Friday, February 26, 2010
Have a warm weekend!
Thursday, February 25, 2010
We - and most of you - know what a delicious blend of people traverse our proverbial halls here at Draper. We wanted to honor this in writing so we've decided to start an ongoing feature of the blog that profiles Draper students and alumni, giving us all a taste of the mix. We set up a dozen questions to ask and we'll include a brief intro or bio of the profilee.
Our inaugural profile is that of Draper alumni, Derek McPhatter. Derek came jumping back to our attention recently with a play of his that was produced by Horse Trade Theater Group as part of a short play festival honoring Black History Month. He was one of seven up-and-coming playwrights to have his work shown and, as you can read below, isn't stopping there.
Many thanks to Derek, and to everyone else, we hope you enjoy Derek's words as much as we did. (A note: Derek's bio was so complete we just popped it onto the end.)
1. When did you graduate from Draper?
I graduated in January 2006.
2. Did you attend as a full or part-time student?
I attended as a full-time student.
3. Do you still live in New York?
Yes I do. I live and work in Harlem.
4. What was the topic of your Master’s thesis?
Let the Kids Say Amen: Black Gay Spaces and the Hybridity of Gospel House Music
With my thesis, I excavated gospel-house music, as a hybridized cultural form. Using ethnographic, historiographic, and structural approaches, I delved into the meanings various communities ascribed to the music. I proceeded with an understanding that gospel house has proven particularly meaningful to black gay communities as a means to express spirituality and sexual diversity. Yet, with the (frequently re-mixed) musical object as the centerpiece, I engaged varied communities with a stake in Gospel House’s significance, from conservative elements of the African American church to international underground dance communities, all of which offered compelling and divergent positions on this unique musical form.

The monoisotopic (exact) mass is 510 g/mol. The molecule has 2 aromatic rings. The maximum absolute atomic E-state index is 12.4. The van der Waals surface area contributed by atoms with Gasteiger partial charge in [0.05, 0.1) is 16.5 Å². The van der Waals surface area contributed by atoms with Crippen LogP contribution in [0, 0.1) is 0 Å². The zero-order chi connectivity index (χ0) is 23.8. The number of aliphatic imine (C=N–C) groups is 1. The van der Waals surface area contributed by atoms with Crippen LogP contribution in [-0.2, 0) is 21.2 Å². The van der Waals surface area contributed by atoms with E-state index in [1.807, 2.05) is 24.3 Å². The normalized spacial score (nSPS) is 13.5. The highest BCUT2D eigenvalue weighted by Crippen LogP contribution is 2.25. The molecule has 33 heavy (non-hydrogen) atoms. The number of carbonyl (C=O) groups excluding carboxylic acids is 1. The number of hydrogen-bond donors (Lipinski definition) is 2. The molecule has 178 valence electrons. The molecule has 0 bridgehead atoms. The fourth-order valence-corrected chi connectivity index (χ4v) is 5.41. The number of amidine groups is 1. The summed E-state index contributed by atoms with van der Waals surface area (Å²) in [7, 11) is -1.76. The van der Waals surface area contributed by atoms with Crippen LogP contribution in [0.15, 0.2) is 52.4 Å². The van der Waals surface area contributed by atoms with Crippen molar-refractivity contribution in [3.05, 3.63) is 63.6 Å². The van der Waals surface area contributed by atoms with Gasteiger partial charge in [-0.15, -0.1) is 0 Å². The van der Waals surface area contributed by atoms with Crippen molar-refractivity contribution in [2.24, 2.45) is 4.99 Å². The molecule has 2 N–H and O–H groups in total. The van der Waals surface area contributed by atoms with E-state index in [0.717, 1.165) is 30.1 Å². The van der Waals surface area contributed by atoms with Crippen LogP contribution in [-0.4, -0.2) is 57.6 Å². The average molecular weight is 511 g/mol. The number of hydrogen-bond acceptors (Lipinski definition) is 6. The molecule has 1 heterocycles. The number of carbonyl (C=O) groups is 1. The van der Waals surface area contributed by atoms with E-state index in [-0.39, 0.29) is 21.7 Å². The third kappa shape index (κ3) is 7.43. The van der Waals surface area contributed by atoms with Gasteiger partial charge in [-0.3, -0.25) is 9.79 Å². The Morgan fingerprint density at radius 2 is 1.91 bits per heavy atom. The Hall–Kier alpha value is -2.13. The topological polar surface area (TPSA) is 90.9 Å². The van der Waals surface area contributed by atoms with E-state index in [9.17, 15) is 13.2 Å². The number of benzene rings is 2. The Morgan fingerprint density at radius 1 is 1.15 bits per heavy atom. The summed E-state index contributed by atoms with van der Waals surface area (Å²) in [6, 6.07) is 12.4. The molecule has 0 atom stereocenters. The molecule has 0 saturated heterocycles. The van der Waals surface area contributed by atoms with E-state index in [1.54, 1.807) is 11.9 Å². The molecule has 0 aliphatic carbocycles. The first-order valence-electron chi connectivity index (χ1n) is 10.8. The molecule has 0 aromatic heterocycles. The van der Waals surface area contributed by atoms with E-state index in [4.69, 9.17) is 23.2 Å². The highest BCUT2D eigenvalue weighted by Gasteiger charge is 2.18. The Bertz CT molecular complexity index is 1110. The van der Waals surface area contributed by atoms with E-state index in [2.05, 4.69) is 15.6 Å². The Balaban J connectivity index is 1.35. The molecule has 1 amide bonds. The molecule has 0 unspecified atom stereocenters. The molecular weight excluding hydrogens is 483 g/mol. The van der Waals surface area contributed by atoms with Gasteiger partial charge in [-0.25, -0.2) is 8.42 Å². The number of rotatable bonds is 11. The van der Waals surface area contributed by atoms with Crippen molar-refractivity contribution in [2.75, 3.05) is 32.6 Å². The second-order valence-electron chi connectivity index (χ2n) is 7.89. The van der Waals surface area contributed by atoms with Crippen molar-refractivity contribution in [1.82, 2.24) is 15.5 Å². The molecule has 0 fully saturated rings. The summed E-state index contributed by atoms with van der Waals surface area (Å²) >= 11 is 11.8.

5. Why did you choose to pursue an interdisciplinary degree at Draper?
I was invited to consider to Draper after getting a little bit rejected at another NYU Ph.D. Program which we shall not name (and which, in hindsight, would have been the wrong move for me.) After attending the first orientation session for prospective Draper students, I knew it was precisely the type of graduate program I wanted. So when the opportunity presented itself, I did not hesitate.
Throughout my graduate school application process, I was conflicted about pursuing a Ph.D. in earnest. None of the doctoral programs which seemed suited to my English-major background reflected the breadth of my academic interests. And some of the other Master’s programs I looked at seemed a bit too broad. Draper offered the opportunity to get a graduate degree with solid footing in humanities scholarship, while offering a means to transcend disciplinary barriers. Preparing for and pursuing my thesis gave me a solid understanding of ethnographic practice, and provided a platform for me to engage current cultural studies arguments, as well as literary and music theory -- a broad palette, but with clear overlapping elements. By the way, all of this academic experience comes in handy as an arts administrator at the Apollo Theater. And one of the first questions in my interview for the job was, “tell me more about your master’s thesis…”